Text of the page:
Secrets and lies

By Clive Stafford Smith, Reprieve’s Founder 

I had visited several times and there was something nagging at me. I could not work out what left me uniquely unsettled about the place. It was not the depressing environment; few prisons are inspirational. It was not the occasional intimidation. Eventually it came to me: I could not remember being lied to so often and so consistently. In Guantanamo, lying was a disease that had reached pandemic proportions.

The dissembling disease got worse as time passed. First there was the effort to suppress the truth, with censorship or silence rather than any overt falsehood. Then there was the lie by semantics, where the US military redefined the language to provide plausible deniability. Finally, there was the bare-faced lie.

Next there was the senseless secrecy. Every word that my Guantanamo clients said to me was deemed classified and I had to get permission from censors to reveal it. To violate them would be a criminal offence and I could end up in jail. Whenever I met with a client I would take notes, but I could not take them with me when I left. I was obliged to put them into an envelope, seal them with SECRET stickers and give them to the military escort to mail to Washington. The notes went by normal mail, which seemed far from secure. Indeed, the first time I visited the military lost my notes for weeks.

This procedure prevented the lawyers from revealing the truth about Guantanamo for a long time after any visit. Even today I cannot repeat some of what my clients told me, but nothing I learned in Guantanamo would be classified in a sane world. I never saw anything that was relevant to US national security, unless it would make the US less secure to admit the truth about torture committed by American personnel.

In November 2004, I met Moazzam Begg in Camp Echo. Moazzam was from Birmingham, United Kingdom and we talked for hours and he poured out his desperate experiences. When my notes got back to Washington, in January 2005, I wrote a 40-page memo about how Moazzam had been abused by the US military in Afghanistan. Every word was censored. The way the military had pretended to torture his wife in the next room, even information about American soldiers murdering two detainees in front of Moazzam, was considered a “method of interrogation” that could not be revealed.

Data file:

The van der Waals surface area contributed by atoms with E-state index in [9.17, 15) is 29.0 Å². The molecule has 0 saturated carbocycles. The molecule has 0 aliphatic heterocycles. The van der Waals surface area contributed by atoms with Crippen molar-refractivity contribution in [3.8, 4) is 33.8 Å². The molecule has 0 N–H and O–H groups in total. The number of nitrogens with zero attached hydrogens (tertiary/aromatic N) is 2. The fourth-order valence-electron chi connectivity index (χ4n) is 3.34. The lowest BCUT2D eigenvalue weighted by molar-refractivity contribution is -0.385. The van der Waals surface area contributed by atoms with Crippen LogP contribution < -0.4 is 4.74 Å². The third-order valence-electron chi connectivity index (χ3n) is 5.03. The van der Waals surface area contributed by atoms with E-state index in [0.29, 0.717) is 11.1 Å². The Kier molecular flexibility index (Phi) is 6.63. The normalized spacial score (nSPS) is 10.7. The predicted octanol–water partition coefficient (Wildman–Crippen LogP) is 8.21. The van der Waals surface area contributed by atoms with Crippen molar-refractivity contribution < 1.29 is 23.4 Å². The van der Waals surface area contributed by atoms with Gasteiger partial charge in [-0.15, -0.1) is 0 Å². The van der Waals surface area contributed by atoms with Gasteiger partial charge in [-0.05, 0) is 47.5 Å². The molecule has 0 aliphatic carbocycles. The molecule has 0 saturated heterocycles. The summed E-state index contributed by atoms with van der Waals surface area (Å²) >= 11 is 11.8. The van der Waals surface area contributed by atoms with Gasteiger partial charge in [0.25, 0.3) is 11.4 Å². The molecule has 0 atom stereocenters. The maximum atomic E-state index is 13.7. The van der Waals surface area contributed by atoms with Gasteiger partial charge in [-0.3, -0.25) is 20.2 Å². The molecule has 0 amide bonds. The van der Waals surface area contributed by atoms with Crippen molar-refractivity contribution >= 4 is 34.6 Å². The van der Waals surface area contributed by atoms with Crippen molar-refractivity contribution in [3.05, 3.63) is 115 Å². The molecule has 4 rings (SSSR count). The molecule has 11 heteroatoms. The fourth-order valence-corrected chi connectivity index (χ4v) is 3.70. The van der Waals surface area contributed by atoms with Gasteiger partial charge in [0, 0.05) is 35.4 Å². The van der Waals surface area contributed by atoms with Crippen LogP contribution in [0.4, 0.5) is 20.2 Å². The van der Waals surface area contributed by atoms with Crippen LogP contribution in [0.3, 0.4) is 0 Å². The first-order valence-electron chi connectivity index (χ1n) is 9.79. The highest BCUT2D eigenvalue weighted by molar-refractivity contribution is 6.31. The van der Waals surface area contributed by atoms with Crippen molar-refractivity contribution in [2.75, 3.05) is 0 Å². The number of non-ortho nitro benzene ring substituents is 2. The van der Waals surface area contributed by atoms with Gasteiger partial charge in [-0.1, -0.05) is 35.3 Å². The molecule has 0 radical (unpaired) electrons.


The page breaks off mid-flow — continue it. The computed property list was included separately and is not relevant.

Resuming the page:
I was not allowed to reveal how my clients’ mental health was crumbling either. Moazzam had been tortured, then held in solitary confinement for 18 months; he suffered from post-traumatic stress disorder; he had nightmares, flashbacks, all the symptoms. But this, the military said, was a privacy issue.

The effort to suppress this backfired. Had they come out immediately, the facts of Moazzam’s abuse would have soon have slipped into obscurity. The cover-up ran and ran. I wrote one letter to Tony Blair which began with a title, Re: Torture and Abuse of British Citizens in Guantanamo Bay. The next two pages were the highlights of the torture committed against Moazzam and other British citizens.

I put in a paragraph saying, “Anything that has been censored or blacked out in this letter, your close allies in the United States don’t think you should be allowed to hear.” I then attached the 40-page memo detailing Moazzam’s abuse. What I got back from the censor was extraordinary. Every word about torture was declared to be classified, except the title, but the last sentence made it past the hovering black marker.

By now there were perhaps a dozen on our team of volunteer lawyers and each one was running into similar problems with the censorship regulations. We tried to press the issues systematically, and eventually the government was persuaded to relax the rules. At last we could get information out to prove how the clients had been mistreated, and the memos about Moazzam’s mistreatment were cleared. Indeed, with the threat of this evidence of torture making it into the public eye, the pressure on the Bush administration increased, and at the end of January, Moazzam and the three British detainees who remained in the prison (Feroz Abbasi, Richard Belmar and Martin Mubanga) were set free.

Moazzam and Feroz had been among the six detainees originally charged in the military commissions, supposedly the very worst terrorists on the base. Their release, and the fact that the British government found no charges to bring against them, illustrated the extent of the US military’s delusion.



Adapted from Bad Men: Guantanamo Bay and the Secret Prisons 


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